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News: Rights Commission rings alarm at large number arbitrary detention of prisoners across Oromia; reveals cases of police extortion

Caption: Protesters in Geedoo, central Oromia, in February this year demanding the release release of Oromo politicians Photo: Dabessa Gemelal/Archive

Please download the full report here

Addis Abeba, April 06/2021 – The Ethiopian Human Rights Commission (EHRC/Commission) expressed serious concern over the treatment of detainees in detention centres across Oromia region.

During the period from November 20, 2020 to January 12, 2021, the Commission deployed monitoring teams at 21 selected police stations where a large number of prisoners who are said to be arrested in connection with what the local authorities describe as “the current situation” (“haala yeroo”) are being detained, particularly those arrested following the assassination of artist Hachalu Hundesa. In the process of monitoring the police stations that have been the source of repeated complaints, discussions were held with detainees as well as the relevant officials of the police stations. Furthermore, the Commission sought feedback of the concerned law enforcement and administrative bodies of the region concerning the findings of the monitoring exercise.

“…many of the prisoners were detained without a formal investigation opened against them and that they had not been brought before court…”

EHRC

EHRC is alarmed by the conditions of detention at the police stations and believes grave violations of human rights have been committed. The Commission has learned that the detention centres house a large number of people who had been arrested without court orders in connection with “the current situation”. Credible testimonies were received that many of the prisoners were detained without a formal investigation opened against them and that they had not been brought before court within the time prescribed by the law.  In addition, many of the police stations have been holding suspects whose charges were dropped by prosecutors or who were supposed to be released in accordance with a court order. Those prisoners were nevertheless arbitrarily detained on the basis of the allegation that they are “core” suspects with new charges typically invoked against them by the police.

Officials at various police stations claim that the cases of those detained in connection with “the current situation” are to be handled by security councils (“Mana maree nageenyaa”) at the zonal and woreda levels. The practice has placed the fate of a large number of detainees in the hands of political (administrative) organs by denying them access to legally established courts.

Several detainees also reported extortion practices by members of the police who demand payment and threaten detention…”

EHRC

Some of the detainees at the police stations reported being beaten during police arrests and while in detention, and the monitoring teams observed detainees who had open wounds in various parts of their body and those displaying temporary or permanent physical disabilities. Furthermore, EHRC has received diverse testimonies about the practice of arresting family members of suspects in some areas that includes arresting a father or mother to demand that they present their children who are suspected of being members or supporters of OLF Shane or arresting a wife to present her husband suspected of association with OLF Shane. Several detainees also reported extortion practices by members of the police who demand payment and threaten detention and charges of association with OLF Shane unless provided.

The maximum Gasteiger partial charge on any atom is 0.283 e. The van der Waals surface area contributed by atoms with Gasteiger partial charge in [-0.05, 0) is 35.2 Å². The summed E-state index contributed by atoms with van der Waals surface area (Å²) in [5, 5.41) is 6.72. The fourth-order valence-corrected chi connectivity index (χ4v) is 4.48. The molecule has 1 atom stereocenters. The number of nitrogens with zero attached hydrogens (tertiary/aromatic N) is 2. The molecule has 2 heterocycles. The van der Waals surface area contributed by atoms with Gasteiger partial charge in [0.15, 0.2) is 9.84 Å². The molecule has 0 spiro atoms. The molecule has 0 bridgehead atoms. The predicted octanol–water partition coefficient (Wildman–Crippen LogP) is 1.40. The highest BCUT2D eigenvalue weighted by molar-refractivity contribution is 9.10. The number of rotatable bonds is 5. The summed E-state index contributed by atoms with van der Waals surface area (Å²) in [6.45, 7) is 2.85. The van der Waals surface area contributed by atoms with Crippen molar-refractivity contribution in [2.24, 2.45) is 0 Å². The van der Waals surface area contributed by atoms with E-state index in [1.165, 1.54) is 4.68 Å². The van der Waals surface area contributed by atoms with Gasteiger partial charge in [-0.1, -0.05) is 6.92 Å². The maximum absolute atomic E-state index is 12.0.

There
were female detainees in all the police stations visited, some of them with
children between the ages of 5 months and 10 years. On the other hand, children
between the ages of 9 and 18 detained on suspicion of involvement in criminal
activity are being held at various police stations along with adults, contrary
to Article 172 of the Criminal Procedure Code requiring their release on unconditional
bail.

In most of the police stations observed, detainees are held in unhygienic and overcrowded rooms which pose serious health risks. Most of the detainees face dire conditions as a result of the absence of food supply in the detention centres coupled with lack of access to water, sanitation, and medical services.

In
its response to EHRC’s findings, the Oromia Attorney General stated that it had
investigated the matter and denied violations of human rights of detainees in
the region.

EHRC
Chief Commissioner Daniel Bekele noted that treatment of detainees in the
region needs to be addressed urgently and emphasized that the cases of those
subjected to prolonged arbitrary detention be investigated and brought to court
in an expedited manner, police officers responsible for human rights abuses be
held to account, utmost priority be given to children and women suspects
including by ensuring that all children arrested on suspicion of involvement in
criminal activities be released on an unconditional bail pursuant to the law.

The chief commissioner added, “special attention needs to be paid to making sure that the trial of persons suspected of crimes be handled only by the regular courts and court orders are duly complied with by the regional authorities.” Dispatch



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